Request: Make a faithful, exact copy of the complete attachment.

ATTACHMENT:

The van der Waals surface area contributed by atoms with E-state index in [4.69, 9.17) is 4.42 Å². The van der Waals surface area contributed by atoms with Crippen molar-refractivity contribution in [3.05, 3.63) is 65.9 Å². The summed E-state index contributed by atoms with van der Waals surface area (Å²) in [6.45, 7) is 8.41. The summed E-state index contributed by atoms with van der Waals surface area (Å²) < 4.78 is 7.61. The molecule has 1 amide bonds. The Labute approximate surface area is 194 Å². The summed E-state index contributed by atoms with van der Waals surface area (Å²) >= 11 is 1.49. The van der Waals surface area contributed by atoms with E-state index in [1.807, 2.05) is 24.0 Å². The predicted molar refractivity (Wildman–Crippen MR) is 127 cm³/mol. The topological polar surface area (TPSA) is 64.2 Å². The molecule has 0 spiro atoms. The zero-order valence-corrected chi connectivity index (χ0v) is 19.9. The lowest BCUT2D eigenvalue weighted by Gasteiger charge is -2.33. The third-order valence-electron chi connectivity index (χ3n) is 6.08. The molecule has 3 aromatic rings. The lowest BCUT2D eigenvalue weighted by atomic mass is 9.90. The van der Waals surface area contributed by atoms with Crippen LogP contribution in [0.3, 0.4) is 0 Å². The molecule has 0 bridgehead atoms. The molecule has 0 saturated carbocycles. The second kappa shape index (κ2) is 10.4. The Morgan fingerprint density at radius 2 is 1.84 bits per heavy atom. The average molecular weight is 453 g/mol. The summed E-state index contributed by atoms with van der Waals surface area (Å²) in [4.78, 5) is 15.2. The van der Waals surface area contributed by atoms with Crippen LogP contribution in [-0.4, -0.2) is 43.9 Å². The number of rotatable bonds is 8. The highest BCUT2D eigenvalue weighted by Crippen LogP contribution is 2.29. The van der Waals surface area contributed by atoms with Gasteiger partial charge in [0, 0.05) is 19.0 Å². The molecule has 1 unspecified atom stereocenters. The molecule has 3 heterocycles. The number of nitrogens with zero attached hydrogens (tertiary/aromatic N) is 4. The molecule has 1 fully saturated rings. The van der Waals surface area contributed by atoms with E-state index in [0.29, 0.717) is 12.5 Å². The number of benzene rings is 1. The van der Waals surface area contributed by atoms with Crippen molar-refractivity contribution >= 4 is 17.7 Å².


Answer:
The van der Waals surface area contributed by atoms with E-state index in [4.69, 9.17) is 4.42 Å². The van der Waals surface area contributed by atoms with Crippen molar-refractivity contribution in [3.05, 3.63) is 65.9 Å². The summed E-state index contributed by atoms with van der Waals surface area (Å²) in [6.45, 7) is 8.41. The summed E-state index contributed by atoms with van der Waals surface area (Å²) < 4.78 is 7.61. The molecule has 1 amide bonds. The Labute approximate surface area is 194 Å². The summed E-state index contributed by atoms with van der Waals surface area (Å²) >= 11 is 1.49. The van der Waals surface area contributed by atoms with E-state index in [1.807, 2.05) is 24.0 Å². The predicted molar refractivity (Wildman–Crippen MR) is 127 cm³/mol. The topological polar surface area (TPSA) is 64.2 Å². The molecule has 0 spiro atoms. The zero-order valence-corrected chi connectivity index (χ0v) is 19.9. The lowest BCUT2D eigenvalue weighted by Gasteiger charge is -2.33. The third-order valence-electron chi connectivity index (χ3n) is 6.08. The molecule has 3 aromatic rings. The lowest BCUT2D eigenvalue weighted by atomic mass is 9.90. The van der Waals surface area contributed by atoms with Crippen LogP contribution in [0.3, 0.4) is 0 Å². The molecule has 0 bridgehead atoms. The molecule has 0 saturated carbocycles. The second kappa shape index (κ2) is 10.4. The Morgan fingerprint density at radius 2 is 1.84 bits per heavy atom. The average molecular weight is 453 g/mol. The summed E-state index contributed by atoms with van der Waals surface area (Å²) in [4.78, 5) is 15.2. The van der Waals surface area contributed by atoms with Crippen LogP contribution in [-0.4, -0.2) is 43.9 Å². The number of rotatable bonds is 8. The highest BCUT2D eigenvalue weighted by Crippen LogP contribution is 2.29. The van der Waals surface area contributed by atoms with Gasteiger partial charge in [0, 0.05) is 19.0 Å². The molecule has 1 unspecified atom stereocenters. The molecule has 3 heterocycles. The number of nitrogens with zero attached hydrogens (tertiary/aromatic N) is 4. The molecule has 1 fully saturated rings. The van der Waals surface area contributed by atoms with E-state index in [0.29, 0.717) is 12.5 Å². The number of benzene rings is 1. The van der Waals surface area contributed by atoms with Crippen molar-refractivity contribution >= 4 is 17.7 Å².